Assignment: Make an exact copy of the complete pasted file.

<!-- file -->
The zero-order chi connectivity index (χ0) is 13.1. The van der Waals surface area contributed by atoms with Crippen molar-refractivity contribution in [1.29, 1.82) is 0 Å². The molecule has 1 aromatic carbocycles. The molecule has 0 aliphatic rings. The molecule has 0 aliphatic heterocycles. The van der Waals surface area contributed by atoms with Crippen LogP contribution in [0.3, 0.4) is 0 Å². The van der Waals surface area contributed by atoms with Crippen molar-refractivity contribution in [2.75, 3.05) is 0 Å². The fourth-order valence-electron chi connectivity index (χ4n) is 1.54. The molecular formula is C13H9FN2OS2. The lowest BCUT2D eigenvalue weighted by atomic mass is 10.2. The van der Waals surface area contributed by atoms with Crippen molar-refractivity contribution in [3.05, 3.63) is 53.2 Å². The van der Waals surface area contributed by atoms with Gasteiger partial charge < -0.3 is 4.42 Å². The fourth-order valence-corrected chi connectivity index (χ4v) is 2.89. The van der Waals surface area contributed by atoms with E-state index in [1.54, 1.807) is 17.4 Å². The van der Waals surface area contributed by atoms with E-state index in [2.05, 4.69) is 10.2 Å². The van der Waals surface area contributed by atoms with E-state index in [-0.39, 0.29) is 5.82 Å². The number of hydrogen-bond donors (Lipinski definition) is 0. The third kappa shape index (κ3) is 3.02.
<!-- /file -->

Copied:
The zero-order chi connectivity index (χ0) is 13.1. The van der Waals surface area contributed by atoms with Crippen molar-refractivity contribution in [1.29, 1.82) is 0 Å². The molecule has 1 aromatic carbocycles. The molecule has 0 aliphatic rings. The molecule has 0 aliphatic heterocycles. The van der Waals surface area contributed by atoms with Crippen LogP contribution in [0.3, 0.4) is 0 Å². The van der Waals surface area contributed by atoms with Crippen molar-refractivity contribution in [2.75, 3.05) is 0 Å². The fourth-order valence-electron chi connectivity index (χ4n) is 1.54. The molecular formula is C13H9FN2OS2. The lowest BCUT2D eigenvalue weighted by atomic mass is 10.2. The van der Waals surface area contributed by atoms with Crippen molar-refractivity contribution in [3.05, 3.63) is 53.2 Å². The van der Waals surface area contributed by atoms with Gasteiger partial charge < -0.3 is 4.42 Å². The fourth-order valence-corrected chi connectivity index (χ4v) is 2.89. The van der Waals surface area contributed by atoms with E-state index in [1.54, 1.807) is 17.4 Å². The van der Waals surface area contributed by atoms with E-state index in [2.05, 4.69) is 10.2 Å². The van der Waals surface area contributed by atoms with E-state index in [-0.39, 0.29) is 5.82 Å². The number of hydrogen-bond donors (Lipinski definition) is 0. The third kappa shape index (κ3) is 3.02.